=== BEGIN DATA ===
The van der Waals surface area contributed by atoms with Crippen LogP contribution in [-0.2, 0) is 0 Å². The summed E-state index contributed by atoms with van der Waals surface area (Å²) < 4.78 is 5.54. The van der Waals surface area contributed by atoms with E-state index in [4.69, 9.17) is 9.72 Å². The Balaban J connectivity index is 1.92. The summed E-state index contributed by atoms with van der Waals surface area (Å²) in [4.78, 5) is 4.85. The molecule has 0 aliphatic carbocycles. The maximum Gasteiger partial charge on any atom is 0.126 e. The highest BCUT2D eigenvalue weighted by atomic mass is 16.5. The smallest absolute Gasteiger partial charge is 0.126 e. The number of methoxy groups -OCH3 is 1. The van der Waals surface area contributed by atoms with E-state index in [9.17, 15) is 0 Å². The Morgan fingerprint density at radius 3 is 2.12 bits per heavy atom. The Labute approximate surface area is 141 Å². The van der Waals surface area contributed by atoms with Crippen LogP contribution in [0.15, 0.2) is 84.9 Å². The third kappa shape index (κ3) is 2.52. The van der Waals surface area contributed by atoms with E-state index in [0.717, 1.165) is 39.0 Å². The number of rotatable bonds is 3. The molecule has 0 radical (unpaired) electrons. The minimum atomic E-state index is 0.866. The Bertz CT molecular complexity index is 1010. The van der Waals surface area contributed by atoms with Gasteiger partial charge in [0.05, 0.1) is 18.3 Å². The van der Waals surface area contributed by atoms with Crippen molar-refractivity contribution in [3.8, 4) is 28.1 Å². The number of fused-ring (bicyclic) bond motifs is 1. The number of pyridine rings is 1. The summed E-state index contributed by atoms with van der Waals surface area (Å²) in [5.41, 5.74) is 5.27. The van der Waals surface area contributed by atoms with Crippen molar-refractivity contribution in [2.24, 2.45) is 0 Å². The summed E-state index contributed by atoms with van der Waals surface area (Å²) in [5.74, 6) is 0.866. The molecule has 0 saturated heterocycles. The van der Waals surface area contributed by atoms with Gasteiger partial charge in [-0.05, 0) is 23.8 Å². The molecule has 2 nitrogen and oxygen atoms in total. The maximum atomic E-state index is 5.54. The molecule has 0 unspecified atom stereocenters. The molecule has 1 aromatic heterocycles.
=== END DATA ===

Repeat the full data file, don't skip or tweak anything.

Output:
The van der Waals surface area contributed by atoms with Crippen LogP contribution in [-0.2, 0) is 0 Å². The summed E-state index contributed by atoms with van der Waals surface area (Å²) < 4.78 is 5.54. The van der Waals surface area contributed by atoms with E-state index in [4.69, 9.17) is 9.72 Å². The Balaban J connectivity index is 1.92. The summed E-state index contributed by atoms with van der Waals surface area (Å²) in [4.78, 5) is 4.85. The molecule has 0 aliphatic carbocycles. The maximum Gasteiger partial charge on any atom is 0.126 e. The highest BCUT2D eigenvalue weighted by atomic mass is 16.5. The smallest absolute Gasteiger partial charge is 0.126 e. The number of methoxy groups -OCH3 is 1. The van der Waals surface area contributed by atoms with E-state index in [9.17, 15) is 0 Å². The Morgan fingerprint density at radius 3 is 2.12 bits per heavy atom. The Labute approximate surface area is 141 Å². The van der Waals surface area contributed by atoms with Crippen LogP contribution in [0.15, 0.2) is 84.9 Å². The third kappa shape index (κ3) is 2.52. The van der Waals surface area contributed by atoms with E-state index in [0.717, 1.165) is 39.0 Å². The number of rotatable bonds is 3. The molecule has 0 radical (unpaired) electrons. The minimum atomic E-state index is 0.866. The Bertz CT molecular complexity index is 1010. The van der Waals surface area contributed by atoms with Gasteiger partial charge in [0.05, 0.1) is 18.3 Å². The van der Waals surface area contributed by atoms with Crippen molar-refractivity contribution in [3.8, 4) is 28.1 Å². The number of fused-ring (bicyclic) bond motifs is 1. The number of pyridine rings is 1. The summed E-state index contributed by atoms with van der Waals surface area (Å²) in [5.41, 5.74) is 5.27. The van der Waals surface area contributed by atoms with Crippen molar-refractivity contribution in [2.24, 2.45) is 0 Å². The summed E-state index contributed by atoms with van der Waals surface area (Å²) in [5.74, 6) is 0.866. The molecule has 0 saturated heterocycles. The van der Waals surface area contributed by atoms with Gasteiger partial charge in [-0.05, 0) is 23.8 Å². The molecule has 2 nitrogen and oxygen atoms in total. The maximum atomic E-state index is 5.54. The molecule has 0 unspecified atom stereocenters. The molecule has 1 aromatic heterocycles.